Halloween Homemade Pumpkin Pie
Alrighty ladies and gents, I have a challenge for you. A homemade pumpkin pie. That’s right, no canned pumpkin, no cheats, when I say “homemade pumpkin pie”, I mean making it from scratch. And I know that may sound intimidating, but once you have the pastry done and dusted, it really isn’t all that difficult. And that is part of my inspiration for doing this recipe. But the other reason I wanted to make this is because I noticed many people didn’t use fresh pumpkin to make their pie. So I thought that perhaps it’s time to change that and take things a level up.
Honestly, I’ve never been the biggest fan of pumpkin growing up. But as I got older and my taste buds matured a bit, it started to grow on me. But it certainly hit me just how much I like it in the form of a sweet pumpkin filling. And the spices just make it that little extra comforting, and let’s be honest, you need all the comfort you can get on Halloween am I right? Or am I just a big woos.
Speaking of Halloween, do any of you celebrate it? I am from Australia so we do, but probably not quite as hardcore as you Americans. But what kind of treats do you like on Halloween? Is pumpkin pie, spooky meringues, spider web cotton candy or as we call it here…fairy floss?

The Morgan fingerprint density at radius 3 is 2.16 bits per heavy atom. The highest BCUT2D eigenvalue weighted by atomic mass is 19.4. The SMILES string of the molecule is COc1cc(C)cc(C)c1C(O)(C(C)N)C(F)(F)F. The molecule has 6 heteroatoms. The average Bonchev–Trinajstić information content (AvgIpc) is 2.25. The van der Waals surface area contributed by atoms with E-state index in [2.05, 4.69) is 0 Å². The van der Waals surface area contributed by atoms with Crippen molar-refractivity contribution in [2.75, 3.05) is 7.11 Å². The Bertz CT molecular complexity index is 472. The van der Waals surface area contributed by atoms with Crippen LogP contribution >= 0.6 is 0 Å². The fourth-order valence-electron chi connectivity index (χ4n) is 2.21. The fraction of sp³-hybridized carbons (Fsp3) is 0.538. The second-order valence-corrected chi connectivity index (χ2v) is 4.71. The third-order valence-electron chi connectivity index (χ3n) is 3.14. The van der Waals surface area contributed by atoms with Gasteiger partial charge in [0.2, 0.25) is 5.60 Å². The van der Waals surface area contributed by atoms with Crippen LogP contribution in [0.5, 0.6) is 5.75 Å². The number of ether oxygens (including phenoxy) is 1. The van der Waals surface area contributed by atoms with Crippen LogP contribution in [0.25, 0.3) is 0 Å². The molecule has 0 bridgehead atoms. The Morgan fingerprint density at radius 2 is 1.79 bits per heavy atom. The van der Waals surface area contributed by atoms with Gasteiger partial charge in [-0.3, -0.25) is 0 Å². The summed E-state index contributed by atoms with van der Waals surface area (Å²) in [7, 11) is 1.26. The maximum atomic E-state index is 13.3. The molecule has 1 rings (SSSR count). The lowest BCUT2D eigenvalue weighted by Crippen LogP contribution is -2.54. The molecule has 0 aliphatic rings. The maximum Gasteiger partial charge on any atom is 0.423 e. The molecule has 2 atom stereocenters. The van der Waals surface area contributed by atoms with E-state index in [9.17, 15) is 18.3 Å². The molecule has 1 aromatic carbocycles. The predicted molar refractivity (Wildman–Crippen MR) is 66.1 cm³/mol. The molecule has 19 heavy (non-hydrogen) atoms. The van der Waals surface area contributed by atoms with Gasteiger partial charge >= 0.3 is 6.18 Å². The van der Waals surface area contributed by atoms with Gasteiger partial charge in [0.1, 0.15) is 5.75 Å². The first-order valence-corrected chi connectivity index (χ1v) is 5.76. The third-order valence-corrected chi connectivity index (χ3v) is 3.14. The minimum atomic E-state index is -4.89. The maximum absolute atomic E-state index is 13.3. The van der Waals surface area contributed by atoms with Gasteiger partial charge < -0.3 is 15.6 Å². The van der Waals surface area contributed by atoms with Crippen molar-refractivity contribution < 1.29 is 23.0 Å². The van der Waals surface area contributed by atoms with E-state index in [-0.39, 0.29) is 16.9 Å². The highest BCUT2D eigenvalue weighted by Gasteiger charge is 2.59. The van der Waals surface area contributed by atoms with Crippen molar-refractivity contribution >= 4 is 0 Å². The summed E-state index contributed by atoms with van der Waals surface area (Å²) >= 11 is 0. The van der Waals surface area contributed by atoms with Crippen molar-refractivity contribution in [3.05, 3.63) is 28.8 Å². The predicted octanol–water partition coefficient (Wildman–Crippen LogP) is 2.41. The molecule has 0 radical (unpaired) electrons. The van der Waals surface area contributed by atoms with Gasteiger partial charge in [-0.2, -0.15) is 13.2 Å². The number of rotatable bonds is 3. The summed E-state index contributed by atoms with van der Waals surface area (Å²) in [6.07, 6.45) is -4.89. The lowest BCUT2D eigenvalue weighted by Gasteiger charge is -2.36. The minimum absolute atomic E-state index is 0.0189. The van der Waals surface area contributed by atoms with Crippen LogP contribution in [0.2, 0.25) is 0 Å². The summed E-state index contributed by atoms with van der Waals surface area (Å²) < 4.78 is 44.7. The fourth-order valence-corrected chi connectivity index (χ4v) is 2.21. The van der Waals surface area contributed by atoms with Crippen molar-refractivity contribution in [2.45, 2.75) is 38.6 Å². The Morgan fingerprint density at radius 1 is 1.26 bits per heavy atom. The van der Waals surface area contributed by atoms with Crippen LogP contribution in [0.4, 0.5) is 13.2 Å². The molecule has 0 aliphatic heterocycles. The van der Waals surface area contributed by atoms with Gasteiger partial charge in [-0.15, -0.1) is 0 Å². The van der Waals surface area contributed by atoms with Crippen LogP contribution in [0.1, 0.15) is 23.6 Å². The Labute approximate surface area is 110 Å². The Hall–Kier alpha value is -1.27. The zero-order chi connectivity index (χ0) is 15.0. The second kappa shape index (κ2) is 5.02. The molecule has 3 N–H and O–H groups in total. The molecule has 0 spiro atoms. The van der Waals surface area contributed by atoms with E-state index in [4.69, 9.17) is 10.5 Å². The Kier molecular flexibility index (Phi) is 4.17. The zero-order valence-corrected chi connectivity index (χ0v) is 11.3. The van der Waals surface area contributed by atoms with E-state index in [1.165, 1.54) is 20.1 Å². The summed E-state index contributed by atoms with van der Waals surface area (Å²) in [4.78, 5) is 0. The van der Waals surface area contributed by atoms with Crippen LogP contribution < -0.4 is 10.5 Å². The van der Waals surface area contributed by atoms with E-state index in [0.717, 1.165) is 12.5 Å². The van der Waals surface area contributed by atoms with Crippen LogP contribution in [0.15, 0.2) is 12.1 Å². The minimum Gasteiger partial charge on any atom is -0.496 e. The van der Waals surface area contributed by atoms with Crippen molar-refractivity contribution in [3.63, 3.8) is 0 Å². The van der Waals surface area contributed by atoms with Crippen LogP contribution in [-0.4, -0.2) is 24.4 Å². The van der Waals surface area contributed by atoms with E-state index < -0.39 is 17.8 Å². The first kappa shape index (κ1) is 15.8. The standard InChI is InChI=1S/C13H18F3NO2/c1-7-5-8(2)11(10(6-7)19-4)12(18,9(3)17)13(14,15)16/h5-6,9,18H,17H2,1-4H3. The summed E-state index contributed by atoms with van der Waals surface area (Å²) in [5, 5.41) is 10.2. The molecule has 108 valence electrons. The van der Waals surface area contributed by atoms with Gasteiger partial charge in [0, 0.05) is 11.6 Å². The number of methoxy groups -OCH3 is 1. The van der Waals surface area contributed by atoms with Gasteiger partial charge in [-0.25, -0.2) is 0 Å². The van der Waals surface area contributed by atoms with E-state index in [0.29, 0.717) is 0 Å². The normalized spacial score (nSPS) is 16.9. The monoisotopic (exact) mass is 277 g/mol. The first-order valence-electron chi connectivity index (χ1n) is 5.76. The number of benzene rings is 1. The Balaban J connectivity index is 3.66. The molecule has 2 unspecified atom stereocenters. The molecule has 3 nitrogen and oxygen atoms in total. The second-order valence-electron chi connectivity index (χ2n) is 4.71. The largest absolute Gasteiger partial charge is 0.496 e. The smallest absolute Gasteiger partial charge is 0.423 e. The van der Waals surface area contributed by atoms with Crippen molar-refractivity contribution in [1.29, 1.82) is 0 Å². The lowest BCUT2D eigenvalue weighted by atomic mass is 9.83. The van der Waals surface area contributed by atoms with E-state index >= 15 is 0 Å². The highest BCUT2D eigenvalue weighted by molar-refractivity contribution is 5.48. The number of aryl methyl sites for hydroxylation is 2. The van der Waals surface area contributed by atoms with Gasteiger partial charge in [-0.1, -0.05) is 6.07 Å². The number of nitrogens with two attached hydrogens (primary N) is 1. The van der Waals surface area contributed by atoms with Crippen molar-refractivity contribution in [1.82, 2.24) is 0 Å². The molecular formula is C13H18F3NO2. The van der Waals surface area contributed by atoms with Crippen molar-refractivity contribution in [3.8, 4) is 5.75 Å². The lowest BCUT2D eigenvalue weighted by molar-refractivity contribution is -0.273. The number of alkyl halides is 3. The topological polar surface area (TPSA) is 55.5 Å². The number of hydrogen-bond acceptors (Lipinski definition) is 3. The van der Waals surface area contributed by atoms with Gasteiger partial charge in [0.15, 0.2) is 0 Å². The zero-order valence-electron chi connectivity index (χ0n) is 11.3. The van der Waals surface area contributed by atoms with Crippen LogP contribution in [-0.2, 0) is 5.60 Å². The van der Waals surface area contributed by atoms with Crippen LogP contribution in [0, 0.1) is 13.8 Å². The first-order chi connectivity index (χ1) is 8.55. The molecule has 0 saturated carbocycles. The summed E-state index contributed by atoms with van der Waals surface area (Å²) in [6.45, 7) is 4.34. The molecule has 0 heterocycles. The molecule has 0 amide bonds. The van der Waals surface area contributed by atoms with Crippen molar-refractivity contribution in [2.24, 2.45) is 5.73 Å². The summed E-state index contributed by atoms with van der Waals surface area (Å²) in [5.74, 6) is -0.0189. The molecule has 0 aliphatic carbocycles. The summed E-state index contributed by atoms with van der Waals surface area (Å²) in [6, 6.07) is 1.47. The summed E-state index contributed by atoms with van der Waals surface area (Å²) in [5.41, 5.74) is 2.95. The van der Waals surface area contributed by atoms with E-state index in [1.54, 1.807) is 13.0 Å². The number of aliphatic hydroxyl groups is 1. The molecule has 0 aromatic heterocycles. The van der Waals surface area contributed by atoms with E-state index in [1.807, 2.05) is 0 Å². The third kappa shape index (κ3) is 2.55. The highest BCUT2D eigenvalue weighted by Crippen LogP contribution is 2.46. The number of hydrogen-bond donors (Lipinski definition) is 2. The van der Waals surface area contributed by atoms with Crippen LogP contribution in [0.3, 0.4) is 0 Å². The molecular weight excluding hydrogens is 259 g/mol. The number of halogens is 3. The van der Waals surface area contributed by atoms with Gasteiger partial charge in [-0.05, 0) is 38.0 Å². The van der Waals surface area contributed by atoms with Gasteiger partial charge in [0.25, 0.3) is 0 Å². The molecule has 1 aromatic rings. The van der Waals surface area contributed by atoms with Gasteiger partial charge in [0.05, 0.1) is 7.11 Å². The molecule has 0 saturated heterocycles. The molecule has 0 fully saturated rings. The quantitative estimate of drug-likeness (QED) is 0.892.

Ok, so I’ve done my homework for this post. And I just wanted to go over what I believe is the most important part of this recipe for getting a good result, apart from making it from scratch. I cooked it slowly. Having a really hot oven can easily make the pie go dry and overcooked. And what you are looking for is a smooth consistency. I’m sure many people who have made pumpkin pies or something very similar would know all about the cracks of doom. The cracks forming in the pie is an indication that you’ve cooked it too much. So be patient while the pie is in the oven and just let it do its thing. It’s also worth mentioning that you probably should avoid putting the pie on the high rack in the oven. I always put in around the middle area.
Other than that, thanks so much for the time you spent reading this post. It always means a great deal to me. If you decide to make this, let me know how it went. Have an awesome day and a wicked Halloween.
- 250g of plain four (plus extra for dusting)
- 125g of butter (plus a bit extra for greasing)
- 80ml (1/3 cup) of cold water
- 2 tablespoons of sugar
- Baking beans or just a few good handfuls of uncooked rice.
- 530g of peeled fresh pumpkin cut into inch thick dices
- 30g of butter
- 2 large eggs
- 1 egg yolk
- ½ teaspoon of cinnamon
- ½ teaspoon of nutmeg
- 2 teaspoons of cornflour
- 14oz (395g) of sweetened condensed milk.
- A pinch of salt
- Put the sugar and water in a bowl or container, then stir until the sugar dissolves.
- Put the flour and butter in a large bowl, then use your finger tips to pinch the cubes of butter in the flour. Keep doing this until the mixture resembles a breadcrumb consistency.